As the Afghan government army drops its weapons, the Taliban continue to occupy new cities. The military expert explains that the risk of a total collapse is imminent.
The province fell after the province, but until last week, the Taliban’s advance was primarily aimed at the countryside, while staying away from the cities.
Then came a rapid change: nine provincial capitals were captured, and four were besieged and about to fall. The Taliban now control 60 percent of Afghanistan.
In the cities there The Taliban are rapidly gaining ground in major cities Kunduz and Kandahar. On Wednesday night, news came that the capital of Faizabad, the capital of the northern Afghan province of Patax, was also under Taliban control.
Masar-i-Sharif, where the Norwegian Armed Forces have long had a strong military presence, is one of the largest cities to fall at any time.
– The Taliban’s victories went faster than expected. Naval Captain Thomas Slenswick, head of strategy and theory at the Norwegian Defense College, explains that this strengthens the psychological factor in war and increases the risk of a joint collapse between government forces.
Last: The Taliban can encircle the Afghan capital, Kabul, in 30 days and control the city within 90 days. The U.S. military official told Reuters, citing an intelligence report.
Exit Afghanistan: Unknown stories of Norwegian soldiers
Slenswick points out that the Taliban should no longer be seen as a guerrilla force, but as an ordinary army using guerrilla warfare methods.
– The Afghan army is on paper strong enough to defend itself against the Taliban. But it has become accustomed to a security network in the presence of NATO, which has created a framework for the fight against the Taliban, Slenswick explains.
– The Taliban, for its part, has a very solid structure and more fighters. They have determination and motivation on their side. It will not help the government troops to have better equipment and if the soldiers do not want to fight, he continues.
Slenswick compares it to the Iraqi government army that fled Mosul when IS militants captured the city in 2014. Now something similar is happening in some parts of Afghanistan.
The IS retreat is as follows: Viji into the war for Mosul
The military expert believes the Taliban has been able to divide its strategy for a long time Withdrawal of the United States, Has long been known.
– The Taliban have seized control of northern Afghanistan since the last time they were in power. The big question now is whether there is a vortex towards total collapse or in some areas it ensures an effective and lasting resistance, Slenswick says.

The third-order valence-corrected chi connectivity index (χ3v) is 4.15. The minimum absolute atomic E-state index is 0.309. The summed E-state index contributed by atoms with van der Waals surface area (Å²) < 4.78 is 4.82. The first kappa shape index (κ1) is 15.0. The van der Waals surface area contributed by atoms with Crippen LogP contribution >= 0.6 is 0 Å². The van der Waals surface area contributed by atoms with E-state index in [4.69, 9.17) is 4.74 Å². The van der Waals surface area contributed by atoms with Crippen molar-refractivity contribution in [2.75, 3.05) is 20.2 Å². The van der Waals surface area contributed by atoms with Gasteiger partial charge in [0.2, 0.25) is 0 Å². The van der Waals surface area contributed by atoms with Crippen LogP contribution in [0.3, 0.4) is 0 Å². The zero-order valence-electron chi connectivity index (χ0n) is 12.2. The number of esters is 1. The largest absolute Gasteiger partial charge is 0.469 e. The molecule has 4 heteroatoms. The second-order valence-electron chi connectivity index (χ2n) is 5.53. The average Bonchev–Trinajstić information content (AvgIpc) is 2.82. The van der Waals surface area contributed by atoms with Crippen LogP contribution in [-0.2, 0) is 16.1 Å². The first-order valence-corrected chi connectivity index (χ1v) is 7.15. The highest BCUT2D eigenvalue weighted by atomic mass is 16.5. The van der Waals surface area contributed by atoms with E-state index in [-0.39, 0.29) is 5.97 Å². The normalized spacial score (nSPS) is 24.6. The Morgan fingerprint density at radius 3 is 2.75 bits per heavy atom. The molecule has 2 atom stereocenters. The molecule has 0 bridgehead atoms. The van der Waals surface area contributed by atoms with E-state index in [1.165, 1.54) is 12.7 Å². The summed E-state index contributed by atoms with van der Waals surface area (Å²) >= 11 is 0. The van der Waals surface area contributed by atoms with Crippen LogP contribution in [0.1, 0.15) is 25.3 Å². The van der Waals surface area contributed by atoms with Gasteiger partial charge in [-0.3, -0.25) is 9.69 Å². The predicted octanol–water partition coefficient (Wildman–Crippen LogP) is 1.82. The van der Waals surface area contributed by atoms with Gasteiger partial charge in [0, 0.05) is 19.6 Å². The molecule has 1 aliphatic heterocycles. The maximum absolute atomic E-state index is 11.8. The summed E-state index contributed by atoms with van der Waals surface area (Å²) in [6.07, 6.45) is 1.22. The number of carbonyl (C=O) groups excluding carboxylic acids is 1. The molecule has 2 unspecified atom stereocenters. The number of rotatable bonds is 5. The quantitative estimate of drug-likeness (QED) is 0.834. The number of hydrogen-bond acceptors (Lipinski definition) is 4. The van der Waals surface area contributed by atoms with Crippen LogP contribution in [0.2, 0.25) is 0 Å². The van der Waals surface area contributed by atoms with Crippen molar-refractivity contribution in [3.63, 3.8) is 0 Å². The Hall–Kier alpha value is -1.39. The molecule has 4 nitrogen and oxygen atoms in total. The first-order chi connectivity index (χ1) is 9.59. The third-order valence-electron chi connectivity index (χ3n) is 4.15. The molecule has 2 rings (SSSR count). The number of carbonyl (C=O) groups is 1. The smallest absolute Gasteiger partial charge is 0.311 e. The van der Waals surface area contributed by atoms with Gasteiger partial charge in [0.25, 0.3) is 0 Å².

Slenswick warns against the shocking effect of rapid progress, which makes government soldiers fear for the future of their families and lose confidence in victory. The same thing was pointed out by Christian Berg Harbwigen, a PRIO researcher and expert in Afghanistan.
– The attack was a shock. Harbwigan says they know the Taliban will take over new areas, but that it will happen very quickly, targeting big and major cities like that, and they do not think so.
Free rent is guaranteed
The vast majority of the government army is simply concentrated and has laid down its arms in exchange for the promise of free rent, he points out. But there are also high-motivation units, not among the Special Forces, Harbwigen explains.
Afghan and US warplanes tried to defend the provincial capitals, and bombed densely populated areas, killing many civilians.
– It will be important if the government continues to provide air support to the military. This will make the Taliban’s advance militarily more difficult. But at the same time, more Afghan civilians are dying, which will increase support for the Taliban, Harbwigan points out.
Taliban The capital, Kabul, was rocked by two violent attacks last week, Terrorist bombs, killings and soldiers who fought to the death were in the tools.
President Ashraf Ghani had to turn into local warriors for support in several cities. But these militants have been accused of abusing local people, Describes foreign policy.
Ghani flew from Kabul on Wednesday to Mazar-e-Sharif in support of government forces there.
Warning from NATO
NATO is deeply concerned about the Taliban’s progress in Afghanistan and describes the situation in the country as “difficult and desirable,” the NDP report said.
A NATO official said: “We share the Security Council’s deep concern over the escalation of violence, including reports of civilian attacks and other serious human rights abuses by the Taliban.
– The increasing speed of the Taliban’s military offensive is of great concern. The US State Department said in a statement that the only solution to the war was peace.
PS: The United Nations Relief and Works Agency (OCHA) says the Taliban’s advance and government airstrikes have forced at least 244,000 Afghans to flee their homes since May.